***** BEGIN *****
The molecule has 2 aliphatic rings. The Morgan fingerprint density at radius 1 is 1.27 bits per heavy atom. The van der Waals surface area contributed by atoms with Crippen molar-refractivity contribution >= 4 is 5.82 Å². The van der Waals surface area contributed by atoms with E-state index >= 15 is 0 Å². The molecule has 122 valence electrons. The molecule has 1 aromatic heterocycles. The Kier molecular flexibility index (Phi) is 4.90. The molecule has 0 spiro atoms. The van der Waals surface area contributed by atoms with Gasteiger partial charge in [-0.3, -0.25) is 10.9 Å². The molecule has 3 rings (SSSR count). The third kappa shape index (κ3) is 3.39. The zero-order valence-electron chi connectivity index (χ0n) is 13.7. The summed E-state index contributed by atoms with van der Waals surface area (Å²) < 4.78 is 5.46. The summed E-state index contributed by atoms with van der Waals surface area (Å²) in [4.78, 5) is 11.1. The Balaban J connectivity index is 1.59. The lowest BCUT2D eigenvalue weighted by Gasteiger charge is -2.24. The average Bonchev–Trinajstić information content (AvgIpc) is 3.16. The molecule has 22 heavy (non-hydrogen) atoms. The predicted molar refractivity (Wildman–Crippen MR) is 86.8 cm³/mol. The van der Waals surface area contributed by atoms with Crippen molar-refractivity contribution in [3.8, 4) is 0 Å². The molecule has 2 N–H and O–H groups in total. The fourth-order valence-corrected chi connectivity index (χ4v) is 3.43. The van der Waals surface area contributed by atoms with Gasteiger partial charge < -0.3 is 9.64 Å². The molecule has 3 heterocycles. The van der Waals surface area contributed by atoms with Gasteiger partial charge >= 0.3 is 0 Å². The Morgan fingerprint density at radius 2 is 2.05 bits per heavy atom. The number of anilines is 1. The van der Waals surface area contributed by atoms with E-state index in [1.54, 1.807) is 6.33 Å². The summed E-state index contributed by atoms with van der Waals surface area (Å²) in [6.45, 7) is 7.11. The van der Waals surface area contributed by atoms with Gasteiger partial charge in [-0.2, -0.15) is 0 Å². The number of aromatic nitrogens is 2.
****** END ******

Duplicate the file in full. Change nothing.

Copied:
The molecule has 2 aliphatic rings. The Morgan fingerprint density at radius 1 is 1.27 bits per heavy atom. The van der Waals surface area contributed by atoms with Crippen molar-refractivity contribution >= 4 is 5.82 Å². The van der Waals surface area contributed by atoms with E-state index >= 15 is 0 Å². The molecule has 122 valence electrons. The molecule has 1 aromatic heterocycles. The Kier molecular flexibility index (Phi) is 4.90. The molecule has 0 spiro atoms. The van der Waals surface area contributed by atoms with Gasteiger partial charge in [-0.3, -0.25) is 10.9 Å². The molecule has 3 rings (SSSR count). The third kappa shape index (κ3) is 3.39. The zero-order valence-electron chi connectivity index (χ0n) is 13.7. The summed E-state index contributed by atoms with van der Waals surface area (Å²) < 4.78 is 5.46. The summed E-state index contributed by atoms with van der Waals surface area (Å²) in [4.78, 5) is 11.1. The Balaban J connectivity index is 1.59. The lowest BCUT2D eigenvalue weighted by Gasteiger charge is -2.24. The average Bonchev–Trinajstić information content (AvgIpc) is 3.16. The molecule has 22 heavy (non-hydrogen) atoms. The predicted molar refractivity (Wildman–Crippen MR) is 86.8 cm³/mol. The van der Waals surface area contributed by atoms with Crippen molar-refractivity contribution in [3.8, 4) is 0 Å². The molecule has 2 N–H and O–H groups in total. The fourth-order valence-corrected chi connectivity index (χ4v) is 3.43. The van der Waals surface area contributed by atoms with Gasteiger partial charge < -0.3 is 9.64 Å². The molecule has 3 heterocycles. The van der Waals surface area contributed by atoms with Gasteiger partial charge >= 0.3 is 0 Å². The Morgan fingerprint density at radius 2 is 2.05 bits per heavy atom. The number of anilines is 1. The van der Waals surface area contributed by atoms with E-state index in [1.54, 1.807) is 6.33 Å². The summed E-state index contributed by atoms with van der Waals surface area (Å²) in [6.45, 7) is 7.11. The van der Waals surface area contributed by atoms with Gasteiger partial charge in [-0.2, -0.15) is 0 Å². The number of aromatic nitrogens is 2.